For seven days and seven nights the rain came in drizzles, downpours and late-winter mist. When the sun finally appeared on the first of March, the golden rays summoned a dramatic transformation. Spring had been waiting just on the other side of those rains as the first wave of tentative green blanketed the neighbor’s horse pasture. Spring beauties and bluets had popped up in the yard as trout lilies glowed like an ethereal promise in the somber woodland behind our home. And from the freshened rivulets and filled forest potholes came the melody of frogs.
The spring peepers and cricket frogs just couldn’t wait until sundown to start their love songs, and one was singing in a tiny hole of water poured from a culvert in the corner of our yard. My two-year-old granddaughter Nixie heard the chirping and wanted to investigate, and so of course we did. Her “Pa” never needed prompting to look for frogs in a mud hole anyway, so before she even asked we were on the way.
Of course the frog went silent as we neared. Despite their lusty calling, frogs don’t let the pink haze affect their vigilance. So we stopped to wait and listen as Nixie’s serious blue eyes scanned the water and then looked into mine with a questioning expression. That’s when I noticed a soft, subtle and sinuous ripple in the fresh tufts of flooded grass. It was a salamander. Salamanders aren’t slouches when it comes to alertness, either, and the little olive-colored amphibian scuttled into the culvert’s mouth as soon as I stood up. But I knew where we could find more. They would be an easier catch and an excellent introduction to the Mason jar naturalist lifestyle for Nixie.
A Mason jar naturalist is as simple as the name implies. You get a Mason jar (it doesn’t have to be a “Mason” jar, any old jar will do) and that becomes your mini aquarium/terrarium for any creature that will fit in it. So I gathered a bait net and jar, and we set off behind the house with the gurgling waters of a wet-weather stream as our guide.
Soon we found exactly what we were looking for, a wide and relatively deep pool with several flat rocks in the riffles leading out. We didn’t even need to flip a rock for the first encounter as an Oklahoma salamander (Eurycea tynerensis) still sporting external gills ambled across smooth stones just where the waters gained momentum for a tumble down to the next pool. I planted the net behind the salamander and feigned a grab at it with my other hand causing the little amphibian to wriggle right into the webbing. Then I lifted it clear of the water for Nixie to have a look before we put it in the jar.
The next two salamanders came from expected hiding places underneath palm-sized flat rocks, and then we found another under a post oak leaf dropped this winter. We also uncovered a crayfish, which was the first I’ve found in this branch (and I hope indicative of better water quality), and an aquatic sow bug. The two freshwater crustaceans went into the jar as well and then we settled into a sunny spot in the cool woods and watched through the glass in silence. The jar and the water split clear white beams into a prism that danced on a brown carpet of leaves as the usually hidden life of this trickle watched us through the glass as well. After just a few minutes of mutual observation, we set them back into the chilly waters where they belonged.
Forty-some-odd years ago, that was my grandpa and me.
I’m not sure how exactly how the magic happened, how those earliest memories of watching lizards, salamanders, crawdads, snakes, mice, spiders, shrews, and an assortment of various other animals through the jars instilled a deep appreciation, a reverence for the natural world. But it did. Who I am today — writer, environmentalist, hunter, angler, nature nerd — can be directly attributed to my grandpa starting me off with “critters under glass” from earliest memory. Sure, guns and fishing poles played a big part in that development as well. But I speak on behalf of the creeks and woodlands, for the wild things with a passion that doesn’t require an accoutrement. It’s unencumbered. I don’t need to protect a “resource,” and I don’t need to justify the protection of wilderness and water based on the arbitrary value our society places on them. I loved the crayfish, frogs and lizards long before I learned the value of a dollar, and even then I loved them more. I loved them just because they were.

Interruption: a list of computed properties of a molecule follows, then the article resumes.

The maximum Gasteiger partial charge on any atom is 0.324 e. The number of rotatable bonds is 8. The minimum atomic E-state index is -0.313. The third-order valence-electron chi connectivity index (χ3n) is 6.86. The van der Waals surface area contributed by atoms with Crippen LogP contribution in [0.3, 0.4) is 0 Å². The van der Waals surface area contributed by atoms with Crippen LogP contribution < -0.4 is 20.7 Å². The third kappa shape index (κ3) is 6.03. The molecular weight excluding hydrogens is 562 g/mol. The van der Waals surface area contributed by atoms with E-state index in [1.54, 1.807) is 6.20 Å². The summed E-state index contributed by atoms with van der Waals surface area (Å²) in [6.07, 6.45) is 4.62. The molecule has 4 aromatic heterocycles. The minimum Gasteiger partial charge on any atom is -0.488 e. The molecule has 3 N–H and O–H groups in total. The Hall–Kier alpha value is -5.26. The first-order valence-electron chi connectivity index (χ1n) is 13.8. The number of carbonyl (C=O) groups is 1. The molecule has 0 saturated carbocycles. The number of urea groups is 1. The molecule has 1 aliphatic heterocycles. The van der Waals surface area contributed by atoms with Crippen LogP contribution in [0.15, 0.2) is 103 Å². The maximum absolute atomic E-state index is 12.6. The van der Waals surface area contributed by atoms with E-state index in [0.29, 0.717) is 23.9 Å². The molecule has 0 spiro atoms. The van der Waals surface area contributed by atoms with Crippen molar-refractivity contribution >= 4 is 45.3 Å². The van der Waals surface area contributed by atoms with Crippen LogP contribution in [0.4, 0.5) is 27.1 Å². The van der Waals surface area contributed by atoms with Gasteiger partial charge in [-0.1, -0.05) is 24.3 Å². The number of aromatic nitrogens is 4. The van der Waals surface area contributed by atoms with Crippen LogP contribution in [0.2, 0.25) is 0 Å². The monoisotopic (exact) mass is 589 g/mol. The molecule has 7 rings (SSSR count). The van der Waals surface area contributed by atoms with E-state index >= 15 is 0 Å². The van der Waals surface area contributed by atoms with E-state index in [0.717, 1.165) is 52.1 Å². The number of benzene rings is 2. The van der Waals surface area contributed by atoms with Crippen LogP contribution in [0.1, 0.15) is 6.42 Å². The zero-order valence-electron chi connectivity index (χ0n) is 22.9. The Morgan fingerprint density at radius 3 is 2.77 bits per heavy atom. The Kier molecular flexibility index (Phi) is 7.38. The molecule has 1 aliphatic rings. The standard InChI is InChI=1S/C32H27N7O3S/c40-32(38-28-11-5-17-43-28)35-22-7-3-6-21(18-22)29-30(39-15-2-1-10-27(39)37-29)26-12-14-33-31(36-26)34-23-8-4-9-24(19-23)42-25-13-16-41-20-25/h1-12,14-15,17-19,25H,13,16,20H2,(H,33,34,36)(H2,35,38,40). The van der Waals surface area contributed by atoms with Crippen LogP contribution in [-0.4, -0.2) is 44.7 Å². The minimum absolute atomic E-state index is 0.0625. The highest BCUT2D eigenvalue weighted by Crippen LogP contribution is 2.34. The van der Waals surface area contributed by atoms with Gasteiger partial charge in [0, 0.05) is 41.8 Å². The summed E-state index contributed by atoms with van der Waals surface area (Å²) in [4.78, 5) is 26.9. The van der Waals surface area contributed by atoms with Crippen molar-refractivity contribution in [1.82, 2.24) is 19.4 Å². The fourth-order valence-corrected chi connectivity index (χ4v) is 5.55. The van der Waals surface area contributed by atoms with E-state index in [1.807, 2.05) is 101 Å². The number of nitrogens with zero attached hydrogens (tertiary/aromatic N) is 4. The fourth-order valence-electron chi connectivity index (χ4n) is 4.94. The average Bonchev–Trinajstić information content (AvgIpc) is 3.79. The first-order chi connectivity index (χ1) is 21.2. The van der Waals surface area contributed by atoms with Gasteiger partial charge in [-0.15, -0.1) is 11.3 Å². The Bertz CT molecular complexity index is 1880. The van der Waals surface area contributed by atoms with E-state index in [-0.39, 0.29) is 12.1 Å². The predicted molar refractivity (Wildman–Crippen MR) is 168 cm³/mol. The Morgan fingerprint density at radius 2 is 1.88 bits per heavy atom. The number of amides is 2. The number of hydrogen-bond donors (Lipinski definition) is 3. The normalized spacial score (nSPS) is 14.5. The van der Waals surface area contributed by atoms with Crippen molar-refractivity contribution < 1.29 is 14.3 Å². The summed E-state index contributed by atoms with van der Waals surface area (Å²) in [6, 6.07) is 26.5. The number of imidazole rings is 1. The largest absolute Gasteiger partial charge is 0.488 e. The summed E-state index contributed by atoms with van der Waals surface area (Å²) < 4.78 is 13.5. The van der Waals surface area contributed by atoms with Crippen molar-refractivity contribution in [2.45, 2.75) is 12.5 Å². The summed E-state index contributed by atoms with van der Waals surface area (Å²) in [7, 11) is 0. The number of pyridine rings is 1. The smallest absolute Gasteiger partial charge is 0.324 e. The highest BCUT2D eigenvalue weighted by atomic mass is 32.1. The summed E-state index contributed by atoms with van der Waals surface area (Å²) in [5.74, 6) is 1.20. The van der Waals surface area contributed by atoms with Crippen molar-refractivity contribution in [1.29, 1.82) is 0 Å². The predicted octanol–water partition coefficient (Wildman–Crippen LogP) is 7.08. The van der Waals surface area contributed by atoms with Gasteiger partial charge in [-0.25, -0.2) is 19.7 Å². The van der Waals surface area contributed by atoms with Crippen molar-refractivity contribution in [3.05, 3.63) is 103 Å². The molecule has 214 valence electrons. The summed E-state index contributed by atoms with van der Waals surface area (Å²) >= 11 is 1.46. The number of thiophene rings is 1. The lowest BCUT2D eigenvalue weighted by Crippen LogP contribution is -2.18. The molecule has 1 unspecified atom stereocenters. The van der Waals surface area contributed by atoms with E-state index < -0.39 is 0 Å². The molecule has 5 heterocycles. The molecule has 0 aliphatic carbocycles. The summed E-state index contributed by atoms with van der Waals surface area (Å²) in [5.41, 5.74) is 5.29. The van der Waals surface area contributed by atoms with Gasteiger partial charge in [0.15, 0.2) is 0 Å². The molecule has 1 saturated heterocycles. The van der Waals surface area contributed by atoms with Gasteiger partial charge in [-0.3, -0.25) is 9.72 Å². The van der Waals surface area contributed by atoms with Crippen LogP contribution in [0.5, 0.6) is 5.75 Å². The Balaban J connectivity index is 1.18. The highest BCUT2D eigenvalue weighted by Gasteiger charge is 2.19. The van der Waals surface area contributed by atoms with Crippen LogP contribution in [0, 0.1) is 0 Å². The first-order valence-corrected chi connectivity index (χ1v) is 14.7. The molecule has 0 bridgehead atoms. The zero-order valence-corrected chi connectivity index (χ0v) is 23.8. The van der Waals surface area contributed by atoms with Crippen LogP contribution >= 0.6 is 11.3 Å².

Placing a monetary worth on the land and it’s inhabitants — though, I know, a necessary evil — still seems vulgar to me. How could I ever put a number on those memories? How can I place a dollar sign next to creatures and places that possess qualities immeasurable? It’s a desecration of all that I hold dear. I can’t help but think that the reason I feel this way is because it’s more than creatures and places to me. It’s my heritage, a natural heritage interwoven with the warmest memories of someone who loved me and shared with me those tiny, fantastic secrets. Grandpa taught me that wonder is everywhere, and then he taught me how to look for it.
I’m going to show this little cotton-top girl that wonder is everywhere and where to find it, just like my grandpa showed me. Nixie will soon have a fly rod in her hand and, before you know it, a shotgun. But her next steps, those that lead into hunting and angling, the circle of life and death, will come after my granddaughter has learned that the worth of wildness isn’t measured in bag limits, inches, accolades, or dollars.
We can teach our children about the economics of conservation, about how many dollars equals how much support and how that might save some of our wild lands, wild waters, and wildlife. But industries crumble and markets crash. When we teach our children that the most precious riches are those with an intrinsic value and show them those wonders, which are utterly priceless… well, that’s how we save the world.